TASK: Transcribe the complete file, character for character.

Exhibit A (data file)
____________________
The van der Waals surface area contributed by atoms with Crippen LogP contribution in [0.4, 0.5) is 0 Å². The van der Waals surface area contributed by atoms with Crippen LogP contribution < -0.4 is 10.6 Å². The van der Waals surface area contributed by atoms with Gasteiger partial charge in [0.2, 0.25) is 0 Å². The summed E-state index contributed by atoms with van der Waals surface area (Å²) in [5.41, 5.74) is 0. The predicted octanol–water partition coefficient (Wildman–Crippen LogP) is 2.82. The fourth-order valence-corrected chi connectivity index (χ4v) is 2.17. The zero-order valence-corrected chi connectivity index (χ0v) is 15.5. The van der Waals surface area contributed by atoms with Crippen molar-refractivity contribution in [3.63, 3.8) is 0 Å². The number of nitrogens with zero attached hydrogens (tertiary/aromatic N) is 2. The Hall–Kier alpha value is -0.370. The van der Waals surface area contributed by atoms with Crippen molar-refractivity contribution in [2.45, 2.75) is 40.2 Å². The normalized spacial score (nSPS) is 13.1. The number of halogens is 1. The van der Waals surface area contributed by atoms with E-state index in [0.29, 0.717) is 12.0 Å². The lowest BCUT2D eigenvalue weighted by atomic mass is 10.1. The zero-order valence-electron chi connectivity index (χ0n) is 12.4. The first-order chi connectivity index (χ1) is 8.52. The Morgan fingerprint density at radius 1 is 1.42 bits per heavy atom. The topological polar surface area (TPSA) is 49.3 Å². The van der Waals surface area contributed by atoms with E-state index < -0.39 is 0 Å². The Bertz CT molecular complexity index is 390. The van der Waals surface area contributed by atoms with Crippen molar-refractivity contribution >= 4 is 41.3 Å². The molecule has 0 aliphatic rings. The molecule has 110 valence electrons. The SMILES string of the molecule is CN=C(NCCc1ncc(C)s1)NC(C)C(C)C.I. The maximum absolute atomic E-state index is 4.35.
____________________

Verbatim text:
The van der Waals surface area contributed by atoms with Crippen LogP contribution in [0.4, 0.5) is 0 Å². The van der Waals surface area contributed by atoms with Crippen LogP contribution < -0.4 is 10.6 Å². The van der Waals surface area contributed by atoms with Gasteiger partial charge in [0.2, 0.25) is 0 Å². The summed E-state index contributed by atoms with van der Waals surface area (Å²) in [5.41, 5.74) is 0. The predicted octanol–water partition coefficient (Wildman–Crippen LogP) is 2.82. The fourth-order valence-corrected chi connectivity index (χ4v) is 2.17. The zero-order valence-corrected chi connectivity index (χ0v) is 15.5. The van der Waals surface area contributed by atoms with Crippen molar-refractivity contribution in [3.63, 3.8) is 0 Å². The number of nitrogens with zero attached hydrogens (tertiary/aromatic N) is 2. The Hall–Kier alpha value is -0.370. The van der Waals surface area contributed by atoms with Crippen molar-refractivity contribution in [2.45, 2.75) is 40.2 Å². The normalized spacial score (nSPS) is 13.1. The number of halogens is 1. The van der Waals surface area contributed by atoms with E-state index in [0.29, 0.717) is 12.0 Å². The lowest BCUT2D eigenvalue weighted by atomic mass is 10.1. The zero-order valence-electron chi connectivity index (χ0n) is 12.4. The first-order chi connectivity index (χ1) is 8.52. The Morgan fingerprint density at radius 1 is 1.42 bits per heavy atom. The topological polar surface area (TPSA) is 49.3 Å². The van der Waals surface area contributed by atoms with E-state index < -0.39 is 0 Å². The Bertz CT molecular complexity index is 390. The van der Waals surface area contributed by atoms with Crippen molar-refractivity contribution >= 4 is 41.3 Å². The molecule has 0 aliphatic rings. The molecule has 110 valence electrons. The SMILES string of the molecule is CN=C(NCCc1ncc(C)s1)NC(C)C(C)C.I. The maximum absolute atomic E-state index is 4.35.